Veteran U.S. Senator Thad Cochran of Mississippi narrowly defeated challenger Chris McDaniel in a bitterly-fought Mississippi Republican Senate primary election. Rough Cut (no reporter narration).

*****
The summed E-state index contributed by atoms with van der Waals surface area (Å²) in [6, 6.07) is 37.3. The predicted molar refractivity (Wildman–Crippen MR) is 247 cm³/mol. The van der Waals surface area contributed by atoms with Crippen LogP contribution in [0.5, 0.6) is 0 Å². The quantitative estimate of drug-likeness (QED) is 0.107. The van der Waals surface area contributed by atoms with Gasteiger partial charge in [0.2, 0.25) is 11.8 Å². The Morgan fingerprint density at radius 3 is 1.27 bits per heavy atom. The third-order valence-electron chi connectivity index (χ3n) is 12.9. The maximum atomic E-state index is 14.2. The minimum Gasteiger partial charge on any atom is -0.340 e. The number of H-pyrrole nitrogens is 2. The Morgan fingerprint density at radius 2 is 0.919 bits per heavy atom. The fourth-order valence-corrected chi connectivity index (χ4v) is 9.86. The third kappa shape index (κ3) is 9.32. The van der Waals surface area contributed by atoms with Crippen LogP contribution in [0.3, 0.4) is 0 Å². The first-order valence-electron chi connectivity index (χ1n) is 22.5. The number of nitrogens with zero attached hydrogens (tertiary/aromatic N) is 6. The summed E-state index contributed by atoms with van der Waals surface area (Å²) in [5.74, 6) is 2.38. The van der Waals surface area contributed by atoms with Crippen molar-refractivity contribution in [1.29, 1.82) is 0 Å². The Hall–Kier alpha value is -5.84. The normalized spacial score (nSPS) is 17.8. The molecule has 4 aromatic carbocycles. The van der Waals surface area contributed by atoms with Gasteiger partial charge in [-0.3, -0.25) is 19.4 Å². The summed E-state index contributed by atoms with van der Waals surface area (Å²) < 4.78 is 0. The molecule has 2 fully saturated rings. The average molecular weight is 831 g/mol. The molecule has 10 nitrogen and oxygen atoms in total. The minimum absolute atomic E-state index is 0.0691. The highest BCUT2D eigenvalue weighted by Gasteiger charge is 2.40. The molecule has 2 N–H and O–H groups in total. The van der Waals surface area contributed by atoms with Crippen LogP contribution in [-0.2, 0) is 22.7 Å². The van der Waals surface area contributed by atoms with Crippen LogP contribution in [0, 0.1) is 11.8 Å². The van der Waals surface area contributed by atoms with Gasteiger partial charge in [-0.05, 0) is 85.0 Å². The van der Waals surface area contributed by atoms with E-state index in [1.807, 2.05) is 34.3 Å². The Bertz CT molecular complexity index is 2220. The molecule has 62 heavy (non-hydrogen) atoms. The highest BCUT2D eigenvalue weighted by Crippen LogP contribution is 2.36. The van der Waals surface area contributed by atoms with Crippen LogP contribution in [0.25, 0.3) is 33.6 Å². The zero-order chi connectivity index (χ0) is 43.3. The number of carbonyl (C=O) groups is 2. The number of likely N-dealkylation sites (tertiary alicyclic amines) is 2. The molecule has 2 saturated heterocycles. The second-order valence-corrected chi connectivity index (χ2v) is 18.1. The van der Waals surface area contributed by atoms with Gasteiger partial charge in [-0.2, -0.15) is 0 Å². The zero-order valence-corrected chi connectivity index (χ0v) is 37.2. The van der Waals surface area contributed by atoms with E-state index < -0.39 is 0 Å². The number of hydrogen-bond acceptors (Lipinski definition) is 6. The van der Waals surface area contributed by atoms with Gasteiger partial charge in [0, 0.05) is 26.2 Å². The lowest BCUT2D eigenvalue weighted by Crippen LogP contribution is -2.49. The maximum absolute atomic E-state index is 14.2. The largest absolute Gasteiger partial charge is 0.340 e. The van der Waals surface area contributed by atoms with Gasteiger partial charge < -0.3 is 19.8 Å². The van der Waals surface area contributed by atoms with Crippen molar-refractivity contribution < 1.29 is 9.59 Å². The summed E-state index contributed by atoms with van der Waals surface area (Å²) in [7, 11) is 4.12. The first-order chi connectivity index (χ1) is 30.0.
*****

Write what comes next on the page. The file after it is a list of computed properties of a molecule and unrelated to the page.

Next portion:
ROUGH CUT (NO REPORTER NARRATION) Veteran U.S. Senator Thad Cochran of Mississippi narrowly defeated challenger Chris McDaniel on Tuesday (June 25) in a high-profile runoff election that pitted the Republican party's old guard against its anti-establishment Tea Party movement. The bitterly-fought Mississippi Republican Senate primary election overshadowed other primary contests across the country. It was seen as a multimillion-dollar referendum on the direction of the party as it tries to win control of the U.S. Senate in the November congressional elections. "And what we have tonight... is the consensus for more and better jobs for Mississippi workers, the military force and the capacity to defend the security interests of the United States," Cochran said in his acceptance speech. Cochran, 78, has steered hundreds of billions of federal dollars to his impoverished state over a four-decade career in Congress, and courthouses and research centers throughout the state bear his name. McDaniel argued that Cochran's nuts-and-bolts approach is out of step with voters in his deeply conservative state and promised to take a more confrontational approach to President Barack Obama and his Democratic allies in Washington. Cochran won in part thanks to an unusual strategy of appealing to the state's heavily Democratic African-American voters, who were able to vote in the runoff as long as they had not voted in the June 4 Democratic primary.